Hello, and welcome to our health and safety podcast.
Today, we're going to be discussing working in hot conditions and preventing heat stress.
As the weather heats up, employers and workers put their minds to keeping cool.
And, it's not only for comfort.
Working in hot conditions without taking proper measures to keep cool can lead to heat stress.
And that can lead to worker illness, disability and even death.
Working where it is hot puts stress on the body's cooling system.
When heat is combined with other stresses such as hard physical work, fluid loss, fatigue or some medical conditions, it may lead to serious consequences for the worker.
Even if you are young and fit, heat stress can affect you.
Heat exposure can happen in many workplaces.
Furnaces, bakeries, smelters, foundries and heat-generating equipment inside workplaces are significant sources of heat.
For outdoor workers, it's exposure to direct sunlight.
In mines, heat from surrounding rock and nearby equipment contributes to heat exposure.
Humidity in workplaces also contributes to heat stress.
Signs and symptoms of heat stress can include excessive sweating, headache, rashes, cramping, dizziness and fainting.
And, prolonged exposure can cause serious health effects such as heat stroke, which can be fatal.
In workplaces where there are hot processes that generate excessive heat, as an employer you must take steps to protect your workers.
This can include, where appropriate:
• Reducing the temperature and humidity through air cooling
• Providing air-conditioned rest areas
• Increasing the frequency and length of rest breaks
Other methods include:
• Scheduling strenuous jobs for cooler times of the day
• Providing cool drinking water near workers and remind them to drink a cup of water about every 20 minutes
• Assigning additional workers or slow down the pace of work
• Training workers to recognize the signs and symptoms of heat stress and start a "buddy system" since people are not likely to notice their own symptoms
As a worker, there are also various actions you can take to protect yourself from heat stress.
• Drink lots of fluids to replace perspiration. Try to drink a cup of water about every 20 minutes - or more frequently - to stay hydrated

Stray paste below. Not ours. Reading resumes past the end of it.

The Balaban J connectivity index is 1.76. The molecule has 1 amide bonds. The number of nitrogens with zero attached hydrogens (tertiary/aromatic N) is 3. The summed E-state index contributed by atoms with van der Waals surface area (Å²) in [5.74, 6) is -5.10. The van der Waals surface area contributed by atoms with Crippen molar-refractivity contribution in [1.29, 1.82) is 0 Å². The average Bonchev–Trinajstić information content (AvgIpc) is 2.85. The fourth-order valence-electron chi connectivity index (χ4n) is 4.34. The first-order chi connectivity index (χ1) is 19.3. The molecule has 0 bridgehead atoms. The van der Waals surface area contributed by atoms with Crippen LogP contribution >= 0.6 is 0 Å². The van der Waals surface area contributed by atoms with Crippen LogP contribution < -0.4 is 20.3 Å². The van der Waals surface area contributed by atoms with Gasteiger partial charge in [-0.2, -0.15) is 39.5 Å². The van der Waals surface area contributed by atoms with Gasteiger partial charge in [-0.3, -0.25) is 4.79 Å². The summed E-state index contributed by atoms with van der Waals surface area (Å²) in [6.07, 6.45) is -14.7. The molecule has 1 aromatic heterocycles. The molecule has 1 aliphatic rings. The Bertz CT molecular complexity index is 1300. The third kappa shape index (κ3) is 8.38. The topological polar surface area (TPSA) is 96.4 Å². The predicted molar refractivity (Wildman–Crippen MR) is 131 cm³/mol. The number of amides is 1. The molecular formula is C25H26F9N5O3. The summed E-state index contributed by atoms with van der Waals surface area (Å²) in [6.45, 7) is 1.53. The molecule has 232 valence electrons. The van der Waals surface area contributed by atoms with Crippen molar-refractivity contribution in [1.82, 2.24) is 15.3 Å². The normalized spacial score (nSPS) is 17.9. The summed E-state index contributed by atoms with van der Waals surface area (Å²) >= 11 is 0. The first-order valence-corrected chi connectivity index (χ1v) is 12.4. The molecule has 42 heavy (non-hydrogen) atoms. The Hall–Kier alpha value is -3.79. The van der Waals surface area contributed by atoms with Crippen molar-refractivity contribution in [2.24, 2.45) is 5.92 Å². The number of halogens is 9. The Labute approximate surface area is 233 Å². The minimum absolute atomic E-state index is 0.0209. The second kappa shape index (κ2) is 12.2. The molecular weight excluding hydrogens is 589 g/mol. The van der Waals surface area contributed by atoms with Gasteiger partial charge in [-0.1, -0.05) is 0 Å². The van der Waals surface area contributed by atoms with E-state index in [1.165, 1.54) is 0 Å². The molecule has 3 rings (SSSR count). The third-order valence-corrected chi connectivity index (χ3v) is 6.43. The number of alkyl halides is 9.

• Avoid working in direct sunlight to reduce heat gain and the risk of sunburn
• Reduce the pace of your work
• Increase the number of breaks and take breaks in cool or shaded areas
You can also:
• Schedule heavy work for cooler periods
• When working outdoors, wear light-coloured and/or light-weight clothing, preferably long-sleeve shirt and pants, and cover your head to prevent exposure to direct sunlight.
• Reduce the physical demands of work by using aids such as hoists and other mechanical equipment.
Many workplaces do not have so-called "hot processes" that generate heat.
Nevertheless, workers may still be at risk from excessive heat due to hot weather.
For these workplaces, a hot weather plan is appropriate.
A hot weather plan is a simplified heat stress control plan and should establish the implementation criteria, or "triggers," to put the plan into effect.
The criteria may include weather or environmental indicator triggers such as:
• A Humidex reaching or exceeding 35
• An Environment Canada Humidex advisory when the air temperature exceeds 30°C and Humidex exceeds 40
• Heat waves lasting three or more days of temperatures of 32ºC or more
• An Ontario Ministry of the Environment smog alert.
Generally speaking, plans related to hot weather should be in place between May 1 and September 30 of each year.
As Canadians, we look forward to our summers. We revel in the warm temperatures, especially after enduring one of our winters.
However, at the same time, we must be aware of the dangers posed by working in heat, and we must take measures to protect ourselves.
For more detailed information on heat stress in the workplace and how to deal with it, please go to our website.
Go to Ontario.ca - forward slash - heat stress - that's one word.
Once again, Ontario.ca - forward slash - heat stress - one word.
There you will find lots of information that can help you cope with excessive heat at work … or at play.
And that's it for this edition of our health and safety podcast.
Thank you for listening.